O'Brien's turn.

A cat lover, a proud mom and a very liberal political blogger, O'Brien opens cautiously, even a bit defensively, by allowing that "many wars are ambiguous" and noting that she favored the invasion of Afghanistan. But then she lets loose: Iraq was "a colossal mistake" made for "foolish reasons [by] neocons [who] had been pushing to invade Iraq for years." Saddam Hussein was "an evil man, yes, but his power was eroding," and in fact he had become "a toothless tiger."

As for George W. Bush: "He had to be pushed" to support Iraqi elections in January.

"Some people would say that shows flexibility," Newmark interjects.

"He's flexible all right!" O'Brien counters. "He'll turn on a dime if it's politically expedient."

The two women are standing one Monday morning inside the National Air and Space Museum, beside an exhibit of Cold War nuclear missiles. Get it? They're arguing about a war while standing next to a Soviet SS-20 and an American Pershing II. They're here at the invitation of The Washington Post Magazine, because we wanted to see what happens when you pluck hostile bloggers from the ether and cause them to spend a day together, sightseeing and arguing in the nation's capital.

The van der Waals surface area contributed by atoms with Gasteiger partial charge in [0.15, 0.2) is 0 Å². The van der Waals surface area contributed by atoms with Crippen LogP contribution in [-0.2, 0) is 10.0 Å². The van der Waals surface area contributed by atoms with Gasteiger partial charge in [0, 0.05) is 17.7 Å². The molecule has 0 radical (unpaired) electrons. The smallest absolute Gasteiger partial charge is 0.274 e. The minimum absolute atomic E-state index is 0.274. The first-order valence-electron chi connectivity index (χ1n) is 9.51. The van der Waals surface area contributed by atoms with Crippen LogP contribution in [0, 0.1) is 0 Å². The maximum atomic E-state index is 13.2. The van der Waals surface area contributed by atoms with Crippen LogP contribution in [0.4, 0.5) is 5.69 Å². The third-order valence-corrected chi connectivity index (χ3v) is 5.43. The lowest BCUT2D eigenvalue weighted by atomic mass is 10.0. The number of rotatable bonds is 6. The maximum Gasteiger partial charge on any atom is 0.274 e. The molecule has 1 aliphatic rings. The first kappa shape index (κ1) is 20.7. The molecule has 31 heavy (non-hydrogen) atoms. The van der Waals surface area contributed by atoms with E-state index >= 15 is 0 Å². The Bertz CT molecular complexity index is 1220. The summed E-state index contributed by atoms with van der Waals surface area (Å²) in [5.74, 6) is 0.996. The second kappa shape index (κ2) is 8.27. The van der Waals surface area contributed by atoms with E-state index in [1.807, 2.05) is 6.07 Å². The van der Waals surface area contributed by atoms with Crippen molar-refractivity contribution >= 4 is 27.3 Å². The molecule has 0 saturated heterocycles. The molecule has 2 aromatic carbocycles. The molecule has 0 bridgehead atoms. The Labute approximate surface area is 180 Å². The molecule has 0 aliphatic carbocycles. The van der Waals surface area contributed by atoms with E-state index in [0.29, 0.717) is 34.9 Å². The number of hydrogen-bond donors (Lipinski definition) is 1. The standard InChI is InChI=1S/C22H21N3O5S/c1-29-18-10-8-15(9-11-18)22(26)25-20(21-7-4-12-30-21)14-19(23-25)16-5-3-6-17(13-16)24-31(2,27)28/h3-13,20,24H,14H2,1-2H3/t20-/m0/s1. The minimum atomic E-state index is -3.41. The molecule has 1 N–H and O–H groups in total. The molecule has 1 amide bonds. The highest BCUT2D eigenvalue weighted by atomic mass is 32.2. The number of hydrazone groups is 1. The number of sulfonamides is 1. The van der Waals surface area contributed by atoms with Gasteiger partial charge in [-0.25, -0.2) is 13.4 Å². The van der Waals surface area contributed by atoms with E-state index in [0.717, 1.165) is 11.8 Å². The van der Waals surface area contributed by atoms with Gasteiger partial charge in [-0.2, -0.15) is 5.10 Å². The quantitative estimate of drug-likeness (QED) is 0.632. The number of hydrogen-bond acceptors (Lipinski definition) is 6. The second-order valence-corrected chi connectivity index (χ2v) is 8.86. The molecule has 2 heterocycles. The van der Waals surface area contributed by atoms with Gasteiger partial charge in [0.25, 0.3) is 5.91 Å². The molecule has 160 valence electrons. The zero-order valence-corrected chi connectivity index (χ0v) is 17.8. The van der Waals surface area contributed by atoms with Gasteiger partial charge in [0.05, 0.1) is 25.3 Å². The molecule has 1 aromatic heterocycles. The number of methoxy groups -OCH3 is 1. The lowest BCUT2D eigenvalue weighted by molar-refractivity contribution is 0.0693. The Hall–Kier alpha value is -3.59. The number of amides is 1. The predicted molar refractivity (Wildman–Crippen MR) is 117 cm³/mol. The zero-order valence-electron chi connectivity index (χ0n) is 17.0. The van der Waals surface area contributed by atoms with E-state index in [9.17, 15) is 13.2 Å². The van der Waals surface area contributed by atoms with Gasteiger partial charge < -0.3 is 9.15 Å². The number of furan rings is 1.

Now some of the passing tourists are slowing to eavesdrop on the debate. They hear O'Brien praise the patriotism of the thousands of antiwar marchers who gathered in Manhattan in 2003 on the eve of the Iraq invasion. They hear Newmark counter with a tribute to the patriotism of the troops who have fought the war.

They hear O'Brien claim that the Iraqi people "are not going to be liberated until we're gone . . ."

And Newmark parry: "We're still in Germany and Japan . . ."

And O'Brien respond: "But we're not occupying them . . ."

And Newmark demand: "Then what's the alternative?"

"I don't know!" says Barbara O'Brien. "And that's a damn shame . . . Each day we are weaker and weaker because our military is overstretched. . . . It's one of the great debacles of all time."

Point for counterpoint, zinger for stinger, tit for tat, the discussion escalates until Betsy Newmark once again mentions the dawning liberation of Lebanon from Syrian control. And Barbara O'Brien goes nuclear: